The Value in Forgiveness

On the heels of a Thanksgiving, at least in Canada, and due soon for my neighbours to the south, it is a season to give gratitude to what we are fortunate to have. In doing so, we can better extend the limits of our concern to others.

September into the early days of October was filled with many wonderful Jewish holidays for me, too. What can I appreciate and where can I do better?, I asked myself each and every day. It was a serious and yet joyful time of recollecting the flaws in my individual humanness and in our collective humanity all the while appreciating the significance in Creation and our commitment to advocate the life process with good, or positively contributing, heart works.

It seems rather reasonable then to say that it is impractical to gather in a meaningful harvest without the ingredient of gratitude bundled in. Gratitude balances our lives. It also expands what we can enjoy around us. Bitterness does not. If not contained, or flushed through, it damages and eventually infects and soon poisons the best of our fruit. When our hearts are clear and filled with a compassionate measure, our best potential has a clearer canvas in which to propel our day forward. Our gratitude bank can then also more efficiently rise. It would follow then from that, also, that forgiveness for the things we have not mindfully done and giving our forgiveness to things beyond our control is part of harvesting a gratitude package, too.

How then like the autumn leaves in their amazing and elegiac beauty can we stay loving to matters in life that are fleeting as we artfully let go? The Jewish rite relates to the process of forgiveness as an act of teshuvah, or, a returning. A return to what, you may ask? It is about returning to a clean slate of understanding and trust to things between people, and more deeply returning your own heart to that state of approach upon which we are when we first came into this world, meaning open, beautifully vulnerable in our sweet humanity, receptive, and ready to do good.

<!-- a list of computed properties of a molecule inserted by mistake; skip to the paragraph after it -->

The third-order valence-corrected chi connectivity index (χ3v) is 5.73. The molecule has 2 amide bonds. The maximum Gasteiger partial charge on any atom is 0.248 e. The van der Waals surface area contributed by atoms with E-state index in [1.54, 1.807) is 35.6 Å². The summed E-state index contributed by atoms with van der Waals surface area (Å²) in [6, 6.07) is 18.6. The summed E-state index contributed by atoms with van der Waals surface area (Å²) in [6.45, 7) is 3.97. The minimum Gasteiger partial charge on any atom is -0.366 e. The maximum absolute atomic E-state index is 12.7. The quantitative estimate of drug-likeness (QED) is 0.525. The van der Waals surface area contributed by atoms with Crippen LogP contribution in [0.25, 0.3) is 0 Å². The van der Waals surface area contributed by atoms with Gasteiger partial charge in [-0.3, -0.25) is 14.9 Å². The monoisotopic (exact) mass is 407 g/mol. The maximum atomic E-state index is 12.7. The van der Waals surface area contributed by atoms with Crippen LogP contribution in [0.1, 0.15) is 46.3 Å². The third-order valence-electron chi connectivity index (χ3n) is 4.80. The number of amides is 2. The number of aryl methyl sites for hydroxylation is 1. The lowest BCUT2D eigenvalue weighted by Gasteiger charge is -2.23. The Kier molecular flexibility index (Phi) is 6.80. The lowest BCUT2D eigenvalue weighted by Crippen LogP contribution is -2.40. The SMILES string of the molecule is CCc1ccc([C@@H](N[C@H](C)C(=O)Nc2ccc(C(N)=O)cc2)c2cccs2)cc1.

There is an interesting contradiction to each and every one of us though because in our humanness we are also born to err. Everyone makes mistakes. If you look at the great heroes and leaders of a day or reference Bible stories, you glean that people—some really great people — made many mistakes, large and small. The difference is that they chose to learn and grow from them. What makes someone great then is not that they lead a perfect life but how they teach themselves to improve and refine their hearts for the better through an imperfect one.

The instruction in such stories at a deeper level, also, is that we all have work to do. The endpoint is not that we accept our flaws assuming we do nothing with them. To say that my flaws are okay and that your flaws are okay and that everyone makes mistakes so they are okay is just plain wrong. Else, there will be no peace in this world. Peace only comes through what you and I heal. No one wants to hear you have work to do. But we all do.

Sadly, we live in a culture that makes apologizing shameful. Yet shame is incongruous with the truth that we have all been born to err. When we become inured to make ourselves open to the fact that we err, we get in our own way. But wouldn’t it be really nice if we each chose to not get in the way of our own humanity?

Imagine what a more wonderful world we would all live in if we did not obfuscate or delude what is our responsibility to fix for ourselves. Healthy vulnerability says I am still a good person and at the same time I acknowledge I may have used bad judgment that needs correcting. Apologizing is actually a forward motion. Done well, it lets us make a commitment to correct things on an important metaphysical level and love yourself more. When we don’t apologize, we only risk hurting not just ourselves and others but future cycles of interrelations and future generations as well.